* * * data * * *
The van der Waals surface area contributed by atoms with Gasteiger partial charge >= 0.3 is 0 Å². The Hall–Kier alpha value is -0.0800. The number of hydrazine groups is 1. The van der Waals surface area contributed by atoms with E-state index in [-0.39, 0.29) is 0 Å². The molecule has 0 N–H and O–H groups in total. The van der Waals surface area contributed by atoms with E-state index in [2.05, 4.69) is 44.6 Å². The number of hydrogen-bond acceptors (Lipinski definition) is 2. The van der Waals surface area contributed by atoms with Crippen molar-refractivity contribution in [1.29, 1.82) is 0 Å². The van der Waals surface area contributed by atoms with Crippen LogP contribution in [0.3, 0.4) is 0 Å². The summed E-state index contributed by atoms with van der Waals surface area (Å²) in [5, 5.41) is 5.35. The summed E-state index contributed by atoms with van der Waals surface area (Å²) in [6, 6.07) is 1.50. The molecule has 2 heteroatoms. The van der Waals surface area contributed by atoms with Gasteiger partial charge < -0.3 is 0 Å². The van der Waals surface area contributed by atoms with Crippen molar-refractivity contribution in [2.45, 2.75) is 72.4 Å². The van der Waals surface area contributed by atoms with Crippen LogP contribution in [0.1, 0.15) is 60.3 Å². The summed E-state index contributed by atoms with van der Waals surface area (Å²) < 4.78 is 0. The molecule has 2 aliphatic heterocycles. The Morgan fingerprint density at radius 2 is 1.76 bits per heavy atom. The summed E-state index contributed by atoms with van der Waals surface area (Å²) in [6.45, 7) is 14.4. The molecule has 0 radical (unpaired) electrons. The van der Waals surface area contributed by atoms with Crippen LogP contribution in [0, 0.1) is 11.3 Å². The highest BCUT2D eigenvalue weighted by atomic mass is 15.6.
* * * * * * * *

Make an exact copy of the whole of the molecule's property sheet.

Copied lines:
The van der Waals surface area contributed by atoms with Gasteiger partial charge >= 0.3 is 0 Å². The Hall–Kier alpha value is -0.0800. The number of hydrazine groups is 1. The van der Waals surface area contributed by atoms with E-state index in [-0.39, 0.29) is 0 Å². The molecule has 0 N–H and O–H groups in total. The van der Waals surface area contributed by atoms with E-state index in [2.05, 4.69) is 44.6 Å². The number of hydrogen-bond acceptors (Lipinski definition) is 2. The van der Waals surface area contributed by atoms with Crippen molar-refractivity contribution in [1.29, 1.82) is 0 Å². The van der Waals surface area contributed by atoms with Crippen LogP contribution in [0.3, 0.4) is 0 Å². The summed E-state index contributed by atoms with van der Waals surface area (Å²) in [5, 5.41) is 5.35. The summed E-state index contributed by atoms with van der Waals surface area (Å²) in [6, 6.07) is 1.50. The molecule has 2 heteroatoms. The van der Waals surface area contributed by atoms with Gasteiger partial charge < -0.3 is 0 Å². The van der Waals surface area contributed by atoms with Crippen molar-refractivity contribution in [2.45, 2.75) is 72.4 Å². The van der Waals surface area contributed by atoms with Crippen LogP contribution in [0.1, 0.15) is 60.3 Å². The summed E-state index contributed by atoms with van der Waals surface area (Å²) < 4.78 is 0. The molecule has 2 aliphatic heterocycles. The Morgan fingerprint density at radius 2 is 1.76 bits per heavy atom. The summed E-state index contributed by atoms with van der Waals surface area (Å²) in [6.45, 7) is 14.4. The molecule has 0 radical (unpaired) electrons. The van der Waals surface area contributed by atoms with Crippen LogP contribution in [0, 0.1) is 11.3 Å². The highest BCUT2D eigenvalue weighted by atomic mass is 15.6.